The hypersexualization doesn't stop with Nabulungi. During a play that the villagers perform for the senior-most Elder visiting the camp, they, as implicitly instructed by Elder Cunningham, simulate Joseph Smith having sex with a frog. To do so, the villagers used dildos that could not have been any shorter than two feet in length. Why is the constant hypersexualization of the black body necessary to tell a story about Mormonism? Why must the old trope that black men are more sexually potent be present in a story about Mormon missionaries? If this was satire what larger societal truth was revealed? What was the punch line?
Worse still, the resolution of the story is practically non-existent. The play's villain was dispatched in a way that was hokey and forgettable, the Ugandan people remained flat, uninteresting characters, and Elders Price and Cunningham were sent back to the U.S. without accomplishing much of anything. This play only barely had a plot. The only payoff at all is that the Mormon Elders learn that the actual word from Joseph Smith is not as crucial as the intentions behind the words, and that they should strive to implement his message in their daily lives. So after watching over two hours of highlighting the stupidity, poverty, uncleanliness, and violence that consumes the Ugandan villagers, we reach the end of the play only to find that a bunch of white boys traveled from Utah to Africa to find themselves.
Fuck that play.
As my friends and I stood to leave the theater at the start of curtain call, I felt my stomach twist as theater-goers glared. Yes, what we did is typically considered a faux pas, but I was more upset that we seemed to be the only unsettled people in the theater. And as we walked back to the train station in near silence, all I could think was: why didn't anyone say anything? Theater tickets are expensive and that undoubtedly contributes to who is granted access to plays in the first place. But certainly the law of averages would suggest that someone—black, white, or otherwise—would have seen this play and felt even mildly disgusted. I was even willing to assume that I just was totally ignorant of theater culture, and that The Book of Mormon's race problems had been thoroughly noted and discussed.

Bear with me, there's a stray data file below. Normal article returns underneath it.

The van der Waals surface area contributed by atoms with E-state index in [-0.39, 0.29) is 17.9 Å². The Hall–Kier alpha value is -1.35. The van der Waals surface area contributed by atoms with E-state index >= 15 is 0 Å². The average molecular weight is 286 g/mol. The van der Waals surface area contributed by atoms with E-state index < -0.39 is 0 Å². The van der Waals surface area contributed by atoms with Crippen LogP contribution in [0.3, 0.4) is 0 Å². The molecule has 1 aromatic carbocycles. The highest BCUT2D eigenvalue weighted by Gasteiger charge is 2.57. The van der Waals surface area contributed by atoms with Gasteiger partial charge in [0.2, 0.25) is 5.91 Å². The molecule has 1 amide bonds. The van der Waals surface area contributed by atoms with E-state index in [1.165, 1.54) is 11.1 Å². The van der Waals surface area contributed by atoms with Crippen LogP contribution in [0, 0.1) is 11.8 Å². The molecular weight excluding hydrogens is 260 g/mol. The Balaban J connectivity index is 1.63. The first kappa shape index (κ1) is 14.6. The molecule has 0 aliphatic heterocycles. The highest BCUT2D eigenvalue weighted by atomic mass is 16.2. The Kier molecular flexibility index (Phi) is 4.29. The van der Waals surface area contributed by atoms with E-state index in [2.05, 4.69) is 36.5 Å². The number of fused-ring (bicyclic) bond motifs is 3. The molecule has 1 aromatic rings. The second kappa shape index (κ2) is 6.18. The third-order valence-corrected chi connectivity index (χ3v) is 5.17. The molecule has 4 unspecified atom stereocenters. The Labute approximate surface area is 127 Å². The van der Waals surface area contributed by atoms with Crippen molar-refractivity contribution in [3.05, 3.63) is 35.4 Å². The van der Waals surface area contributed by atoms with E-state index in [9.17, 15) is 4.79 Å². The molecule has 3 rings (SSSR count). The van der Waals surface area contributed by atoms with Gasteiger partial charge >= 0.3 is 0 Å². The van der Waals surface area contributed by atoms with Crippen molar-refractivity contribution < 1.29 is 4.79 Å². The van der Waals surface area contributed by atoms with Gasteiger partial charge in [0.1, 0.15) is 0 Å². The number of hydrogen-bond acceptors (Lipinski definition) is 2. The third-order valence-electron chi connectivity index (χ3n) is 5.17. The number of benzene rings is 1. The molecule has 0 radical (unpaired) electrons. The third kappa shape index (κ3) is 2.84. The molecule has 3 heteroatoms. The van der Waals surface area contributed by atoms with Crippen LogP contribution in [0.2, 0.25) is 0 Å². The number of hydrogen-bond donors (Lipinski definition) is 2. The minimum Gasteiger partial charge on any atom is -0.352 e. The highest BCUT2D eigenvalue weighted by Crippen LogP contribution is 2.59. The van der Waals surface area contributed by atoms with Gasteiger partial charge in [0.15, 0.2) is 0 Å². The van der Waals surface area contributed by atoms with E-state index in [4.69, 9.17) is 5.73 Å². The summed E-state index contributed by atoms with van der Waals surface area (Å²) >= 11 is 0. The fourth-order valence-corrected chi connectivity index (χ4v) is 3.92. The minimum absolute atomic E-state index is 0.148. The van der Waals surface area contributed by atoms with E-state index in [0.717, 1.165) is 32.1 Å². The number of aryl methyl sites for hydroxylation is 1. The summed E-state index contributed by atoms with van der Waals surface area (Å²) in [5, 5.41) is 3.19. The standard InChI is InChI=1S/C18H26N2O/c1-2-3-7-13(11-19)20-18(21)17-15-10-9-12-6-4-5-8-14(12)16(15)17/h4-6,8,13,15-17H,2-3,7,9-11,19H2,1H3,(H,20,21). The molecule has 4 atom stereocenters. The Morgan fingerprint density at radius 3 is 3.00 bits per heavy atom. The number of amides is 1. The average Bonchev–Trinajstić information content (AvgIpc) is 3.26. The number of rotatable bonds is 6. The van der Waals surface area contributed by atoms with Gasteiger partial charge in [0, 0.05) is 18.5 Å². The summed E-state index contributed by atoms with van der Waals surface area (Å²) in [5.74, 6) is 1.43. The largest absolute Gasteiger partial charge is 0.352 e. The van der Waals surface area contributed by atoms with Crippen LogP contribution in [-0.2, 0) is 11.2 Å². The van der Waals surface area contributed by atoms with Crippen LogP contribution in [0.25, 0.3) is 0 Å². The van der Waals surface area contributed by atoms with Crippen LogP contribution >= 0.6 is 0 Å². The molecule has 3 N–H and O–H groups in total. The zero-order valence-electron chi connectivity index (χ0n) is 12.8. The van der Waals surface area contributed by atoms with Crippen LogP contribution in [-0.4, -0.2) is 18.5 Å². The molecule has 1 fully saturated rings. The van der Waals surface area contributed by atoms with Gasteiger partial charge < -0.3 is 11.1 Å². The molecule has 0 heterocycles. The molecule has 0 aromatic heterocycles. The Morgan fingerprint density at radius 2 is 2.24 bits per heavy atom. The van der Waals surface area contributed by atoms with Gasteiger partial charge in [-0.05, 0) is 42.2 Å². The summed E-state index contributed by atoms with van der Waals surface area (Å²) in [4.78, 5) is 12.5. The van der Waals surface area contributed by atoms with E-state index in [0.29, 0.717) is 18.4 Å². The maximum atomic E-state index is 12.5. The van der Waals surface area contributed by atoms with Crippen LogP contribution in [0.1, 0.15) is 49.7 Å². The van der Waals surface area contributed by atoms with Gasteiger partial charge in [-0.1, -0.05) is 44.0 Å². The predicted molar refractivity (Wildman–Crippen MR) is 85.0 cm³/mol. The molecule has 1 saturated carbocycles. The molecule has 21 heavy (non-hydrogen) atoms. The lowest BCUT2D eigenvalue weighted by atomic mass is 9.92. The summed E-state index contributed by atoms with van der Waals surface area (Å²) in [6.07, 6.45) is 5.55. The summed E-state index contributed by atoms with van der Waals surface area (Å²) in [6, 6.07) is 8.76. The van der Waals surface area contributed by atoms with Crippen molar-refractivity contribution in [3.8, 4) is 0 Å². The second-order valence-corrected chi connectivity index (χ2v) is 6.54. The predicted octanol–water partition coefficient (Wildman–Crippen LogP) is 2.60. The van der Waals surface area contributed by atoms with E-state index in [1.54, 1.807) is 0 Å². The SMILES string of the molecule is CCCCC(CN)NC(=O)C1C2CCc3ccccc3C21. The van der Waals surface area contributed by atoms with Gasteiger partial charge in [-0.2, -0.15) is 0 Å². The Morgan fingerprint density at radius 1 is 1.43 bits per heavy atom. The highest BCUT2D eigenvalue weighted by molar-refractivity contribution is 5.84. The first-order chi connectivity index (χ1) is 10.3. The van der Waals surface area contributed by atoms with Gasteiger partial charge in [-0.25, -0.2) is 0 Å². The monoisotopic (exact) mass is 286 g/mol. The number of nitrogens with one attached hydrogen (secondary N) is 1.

Here is an excerpt from Ben Brantley's review in the New York Times:
"On my fourth visit to 'The Book of Mormon' on a recent night, the show still had me at 'Hello,' the first word of the first song in this long-running musical. I had anticipated a certain falling off of religious fervor and discipline in this ebullient satire about naive Mormon missionaries in Uganda, written and composed by Trey Parker, Robert Lopez, and Matt Stone, directed by Mr. Parker and Casey Nicholaw, also its choreographer. Three years is a long time for a peppy musical to stay peppy."
"Peppy" is simply not how I would describe a play that saved all of its subtlety to critique Mormonism, and employed nearly every crude joke imaginable about blackness for Ugandan characters who were barely more than props. Quite frankly, there is nothing about this play that required it to take place in Uganda, and at that point, its choice as a setting seems to be nothing more than convenient cover to legitimize racist jokes. Brantley watched this play and the denigration of black people four times, and then plagiarized "Jerry Maguire." The former is worse than the latter, but both are pretty terrible.
According to the Washington Post's Peter Marks, "The marvel of 'The Book of Mormon' is that even as it profanes some serious articles of faith, its spirit is anything but mean. The ardently devout and comedically challenged are sure to disagree." I'm assuming that if your criticisms of the play are not about its lampooning of Mormonism that you fall into the "comedically challenged" category. Marks is actually correct. I find it challenging to find anything about this play comedic, precisely because I don't think minstrelsy is funny. But four years of commercial success prove that some, namely wealthy theater aficionados, enjoy minstrel shows.
You can, if you choose, balk at the categorization of this as minstrelsy, but the fact remains that so many of the jokes in The Book of Mormon come at the expense of poor, sick, ailing black people. These jokes are rarely a means to a comedic end, but an end in and of themselves. We currently exist in a state of emergency. One in which black people are killed by the police at alarming rates; one in which black women and women of color make less money than white and black men, and white women; one in which more black people are in prison than were in enslaved in 1850. At a time in which black pain can be so easily quantified, who are the people who would find black pain on the stage laughable?
Some reviews, like one from Janice C. Simpson for The Root and NPR, criticized The Book of Mormon's treatment of race. However, those were dwarfed by all of the overwhelmingly positive reviews, not to mention all of the Tony Awards. How have we allowed this play to exist and flourish for four years without saying anything about its racism?
To watch The Book of Mormon and not feel a twinge of disgust is to truly lack sympathy for black people. There is no wiggle room, no gray area. If you laughed and gave this play rave reviews (some of which failed to mention race at all), you and I watched the same desecration of black life with vastly different reactions. I watched someone pretend to shoot a black person in the head and cringed, you laughed. I groaned at black people being manipulated in the name of Christianity, you chuckled.
Fuck The Book of Mormon.
[originally published for Slant News on 7/29/2015]